The chili pepper (also chile pepper, chilli pepper, or simply chilli) from Nahuatl chīlli) is the fruit of plants from the genus Capsicum, members of the nightshade family, Solanaceae. They are widely used in many cuisines to add spiciness to dishes. The substances that give chili peppers their intensity when ingested or applied topically are capsaicin and related compounds known as capsaicinoids. Chili peppers originated in Mexico. After the Columbian Exchange, many cultivars of chili pepper spread across the world, used for both food and traditional medicine. Worldwide in 2014, 32.3 million tonnes of green chili peppers and 3.8 million tonnes of dried chili peppers were produced. China is the world's largest producer of green chillies, providing half of the global total.
Chimaltenango is a town in Guatemala of some 43,900 people (as of 2002).
Chinampa (chināmitl) is a type of Mesoamerican agriculture which used small, rectangular areas of fertile arable land to grow crops on the shallow lake beds in the Valley of Mexico.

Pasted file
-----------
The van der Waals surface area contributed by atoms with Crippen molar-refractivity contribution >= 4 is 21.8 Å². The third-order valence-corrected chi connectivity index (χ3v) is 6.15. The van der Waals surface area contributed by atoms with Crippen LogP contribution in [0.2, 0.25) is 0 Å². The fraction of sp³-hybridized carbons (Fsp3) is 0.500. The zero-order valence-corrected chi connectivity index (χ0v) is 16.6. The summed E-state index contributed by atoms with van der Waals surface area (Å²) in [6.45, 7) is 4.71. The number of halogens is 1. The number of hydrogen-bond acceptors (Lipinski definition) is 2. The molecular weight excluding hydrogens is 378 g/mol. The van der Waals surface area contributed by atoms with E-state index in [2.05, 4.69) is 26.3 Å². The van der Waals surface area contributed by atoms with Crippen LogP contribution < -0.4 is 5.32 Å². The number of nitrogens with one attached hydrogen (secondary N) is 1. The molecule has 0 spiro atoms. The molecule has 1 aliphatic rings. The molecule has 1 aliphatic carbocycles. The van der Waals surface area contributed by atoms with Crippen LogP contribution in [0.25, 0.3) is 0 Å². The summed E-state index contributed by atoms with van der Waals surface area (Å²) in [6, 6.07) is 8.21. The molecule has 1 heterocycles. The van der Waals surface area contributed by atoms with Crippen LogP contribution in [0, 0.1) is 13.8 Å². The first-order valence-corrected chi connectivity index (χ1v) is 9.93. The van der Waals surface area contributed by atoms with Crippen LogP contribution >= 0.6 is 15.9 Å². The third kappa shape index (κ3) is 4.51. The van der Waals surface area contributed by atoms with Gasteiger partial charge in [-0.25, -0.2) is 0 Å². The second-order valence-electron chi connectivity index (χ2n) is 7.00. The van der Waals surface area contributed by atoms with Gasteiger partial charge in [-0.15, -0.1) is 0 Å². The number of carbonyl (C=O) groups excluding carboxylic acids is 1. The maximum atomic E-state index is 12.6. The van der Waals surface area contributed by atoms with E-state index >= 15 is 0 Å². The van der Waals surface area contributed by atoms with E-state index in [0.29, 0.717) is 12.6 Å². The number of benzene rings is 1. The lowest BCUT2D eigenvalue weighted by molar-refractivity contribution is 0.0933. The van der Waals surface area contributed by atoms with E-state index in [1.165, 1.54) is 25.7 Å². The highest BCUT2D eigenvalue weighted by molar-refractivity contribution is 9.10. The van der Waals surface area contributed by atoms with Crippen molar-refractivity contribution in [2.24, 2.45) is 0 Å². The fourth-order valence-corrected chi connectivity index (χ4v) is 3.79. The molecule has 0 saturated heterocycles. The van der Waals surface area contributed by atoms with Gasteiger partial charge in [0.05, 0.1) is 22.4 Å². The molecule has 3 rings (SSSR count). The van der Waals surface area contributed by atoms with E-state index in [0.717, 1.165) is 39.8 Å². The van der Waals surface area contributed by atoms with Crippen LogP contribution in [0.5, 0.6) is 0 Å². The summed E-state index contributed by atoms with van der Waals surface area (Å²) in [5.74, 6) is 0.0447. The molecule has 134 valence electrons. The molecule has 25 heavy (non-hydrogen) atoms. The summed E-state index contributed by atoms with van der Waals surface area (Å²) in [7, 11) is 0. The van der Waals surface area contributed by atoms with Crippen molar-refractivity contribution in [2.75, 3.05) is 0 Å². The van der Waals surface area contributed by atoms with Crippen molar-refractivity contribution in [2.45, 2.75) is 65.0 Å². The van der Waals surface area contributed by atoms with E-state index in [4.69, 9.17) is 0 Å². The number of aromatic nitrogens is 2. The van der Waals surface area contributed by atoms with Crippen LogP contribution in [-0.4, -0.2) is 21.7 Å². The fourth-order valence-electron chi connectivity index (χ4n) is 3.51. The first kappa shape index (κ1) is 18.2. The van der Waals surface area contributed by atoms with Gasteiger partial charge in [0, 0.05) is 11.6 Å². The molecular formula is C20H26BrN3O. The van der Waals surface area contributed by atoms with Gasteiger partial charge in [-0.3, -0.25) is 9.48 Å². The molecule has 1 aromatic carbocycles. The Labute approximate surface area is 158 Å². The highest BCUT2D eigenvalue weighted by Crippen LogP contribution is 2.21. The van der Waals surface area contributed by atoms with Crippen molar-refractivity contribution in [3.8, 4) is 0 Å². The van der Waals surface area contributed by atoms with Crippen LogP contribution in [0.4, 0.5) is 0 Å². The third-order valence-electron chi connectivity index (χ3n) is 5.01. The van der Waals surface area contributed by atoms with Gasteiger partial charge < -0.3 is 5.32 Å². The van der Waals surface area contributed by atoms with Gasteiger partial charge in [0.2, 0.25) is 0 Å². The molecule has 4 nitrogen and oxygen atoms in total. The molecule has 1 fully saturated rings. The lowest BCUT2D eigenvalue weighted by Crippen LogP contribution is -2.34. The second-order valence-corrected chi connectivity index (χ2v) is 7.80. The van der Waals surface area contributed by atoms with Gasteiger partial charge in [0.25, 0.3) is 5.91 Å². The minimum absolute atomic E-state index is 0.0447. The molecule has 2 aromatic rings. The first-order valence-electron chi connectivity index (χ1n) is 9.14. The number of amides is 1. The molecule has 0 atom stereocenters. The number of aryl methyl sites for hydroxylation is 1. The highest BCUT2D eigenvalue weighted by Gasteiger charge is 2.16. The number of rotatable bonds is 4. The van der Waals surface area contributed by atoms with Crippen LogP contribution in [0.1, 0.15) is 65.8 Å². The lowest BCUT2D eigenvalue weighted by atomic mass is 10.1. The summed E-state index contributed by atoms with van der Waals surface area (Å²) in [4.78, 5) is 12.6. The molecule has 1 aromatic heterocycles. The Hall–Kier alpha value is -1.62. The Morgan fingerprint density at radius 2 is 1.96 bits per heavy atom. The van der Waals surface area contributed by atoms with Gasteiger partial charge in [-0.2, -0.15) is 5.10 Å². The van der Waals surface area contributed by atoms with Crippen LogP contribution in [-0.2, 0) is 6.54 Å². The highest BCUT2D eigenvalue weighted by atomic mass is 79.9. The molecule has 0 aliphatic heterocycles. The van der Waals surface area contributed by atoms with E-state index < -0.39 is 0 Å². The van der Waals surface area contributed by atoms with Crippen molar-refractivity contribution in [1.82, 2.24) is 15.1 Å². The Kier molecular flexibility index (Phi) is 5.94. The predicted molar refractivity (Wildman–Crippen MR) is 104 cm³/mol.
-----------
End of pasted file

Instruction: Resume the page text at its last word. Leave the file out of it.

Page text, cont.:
A chipotle, or chilpotle, which comes from the Nahuatl word chilpoctli (meaning "smoked chili"), is a smoke-dried jalapeño.
Chocolate is a typically sweet, usually brown food preparation of Theobroma cacao seeds, roasted and ground.
Nezahualcóyotl, or more commonly Neza, is a city and municipality of State of Mexico adjacent to the northeast corner of Mexico City: it is thus part of the Mexico City Metropolitan Area.
The cocoa bean, also called cacao bean, cocoa, and cacao, is the dried and fully fermented seed of Theobroma cacao, from which cocoa solids and, because of the seed's fat, cocoa butter can be extracted.
A comal is a smooth, flat griddle typically used in Mexico, Central and parts of South America to cook tortilla, arepas, toast spices and nuts, sear meat, and generally prepare food.
Copal is a name given to tree resin, particularly the aromatic resins from the copal tree Protium copal (Burseraceae) used by the cultures of pre-Columbian Mesoamerica as ceremonially burned incense and for other purposes.
Cordia boissieri is a species of flowering shrub or small tree in the borage family, Boraginaceae.
Corn smut is a plant disease caused by the pathogenic fungus Ustilago maydis that causes smut on maize and teosinte.